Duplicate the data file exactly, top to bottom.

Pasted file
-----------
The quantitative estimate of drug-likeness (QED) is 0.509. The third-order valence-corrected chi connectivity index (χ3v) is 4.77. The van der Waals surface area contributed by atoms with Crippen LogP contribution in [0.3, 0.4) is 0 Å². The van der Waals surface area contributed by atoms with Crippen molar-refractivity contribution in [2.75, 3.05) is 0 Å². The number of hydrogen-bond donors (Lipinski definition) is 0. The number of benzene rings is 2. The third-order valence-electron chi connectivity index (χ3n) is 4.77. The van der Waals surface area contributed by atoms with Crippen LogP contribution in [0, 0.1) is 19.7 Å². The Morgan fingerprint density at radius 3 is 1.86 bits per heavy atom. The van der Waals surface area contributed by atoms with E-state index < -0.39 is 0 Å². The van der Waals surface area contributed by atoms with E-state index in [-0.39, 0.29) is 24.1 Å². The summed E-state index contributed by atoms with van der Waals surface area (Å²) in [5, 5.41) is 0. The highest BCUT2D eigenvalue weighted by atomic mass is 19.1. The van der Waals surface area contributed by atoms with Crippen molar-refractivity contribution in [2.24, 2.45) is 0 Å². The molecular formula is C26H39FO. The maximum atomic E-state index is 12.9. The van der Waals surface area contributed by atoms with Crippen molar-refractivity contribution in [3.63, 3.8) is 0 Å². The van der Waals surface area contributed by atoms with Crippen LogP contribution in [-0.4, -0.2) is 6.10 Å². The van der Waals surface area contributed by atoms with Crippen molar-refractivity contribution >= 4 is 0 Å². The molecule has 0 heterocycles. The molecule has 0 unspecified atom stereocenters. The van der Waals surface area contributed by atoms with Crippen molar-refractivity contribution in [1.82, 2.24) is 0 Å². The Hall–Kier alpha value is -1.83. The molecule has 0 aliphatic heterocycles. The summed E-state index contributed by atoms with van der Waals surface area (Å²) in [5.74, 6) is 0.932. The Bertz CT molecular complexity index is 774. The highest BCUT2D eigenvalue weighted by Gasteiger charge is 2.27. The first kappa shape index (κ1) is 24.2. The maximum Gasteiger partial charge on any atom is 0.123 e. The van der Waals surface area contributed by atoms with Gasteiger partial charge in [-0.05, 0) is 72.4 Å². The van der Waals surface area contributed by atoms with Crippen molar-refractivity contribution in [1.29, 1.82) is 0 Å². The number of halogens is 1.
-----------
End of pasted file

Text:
The quantitative estimate of drug-likeness (QED) is 0.509. The third-order valence-corrected chi connectivity index (χ3v) is 4.77. The van der Waals surface area contributed by atoms with Crippen LogP contribution in [0.3, 0.4) is 0 Å². The van der Waals surface area contributed by atoms with Crippen molar-refractivity contribution in [2.75, 3.05) is 0 Å². The number of hydrogen-bond donors (Lipinski definition) is 0. The number of benzene rings is 2. The third-order valence-electron chi connectivity index (χ3n) is 4.77. The van der Waals surface area contributed by atoms with Crippen LogP contribution in [0, 0.1) is 19.7 Å². The Morgan fingerprint density at radius 3 is 1.86 bits per heavy atom. The van der Waals surface area contributed by atoms with E-state index < -0.39 is 0 Å². The van der Waals surface area contributed by atoms with E-state index in [-0.39, 0.29) is 24.1 Å². The summed E-state index contributed by atoms with van der Waals surface area (Å²) in [5, 5.41) is 0. The highest BCUT2D eigenvalue weighted by atomic mass is 19.1. The van der Waals surface area contributed by atoms with Crippen molar-refractivity contribution in [2.24, 2.45) is 0 Å². The molecular formula is C26H39FO. The maximum atomic E-state index is 12.9. The van der Waals surface area contributed by atoms with Crippen molar-refractivity contribution in [3.63, 3.8) is 0 Å². The van der Waals surface area contributed by atoms with Crippen LogP contribution in [-0.4, -0.2) is 6.10 Å². The van der Waals surface area contributed by atoms with Crippen molar-refractivity contribution >= 4 is 0 Å². The molecule has 0 heterocycles. The molecule has 0 unspecified atom stereocenters. The van der Waals surface area contributed by atoms with Crippen molar-refractivity contribution in [1.82, 2.24) is 0 Å². The Hall–Kier alpha value is -1.83. The molecule has 0 aliphatic heterocycles. The summed E-state index contributed by atoms with van der Waals surface area (Å²) in [5.74, 6) is 0.932. The Bertz CT molecular complexity index is 774. The highest BCUT2D eigenvalue weighted by Gasteiger charge is 2.27. The first kappa shape index (κ1) is 24.2. The maximum Gasteiger partial charge on any atom is 0.123 e. The van der Waals surface area contributed by atoms with Gasteiger partial charge in [-0.05, 0) is 72.4 Å². The van der Waals surface area contributed by atoms with Crippen molar-refractivity contribution in [1.29, 1.82) is 0 Å². The number of halogens is 1.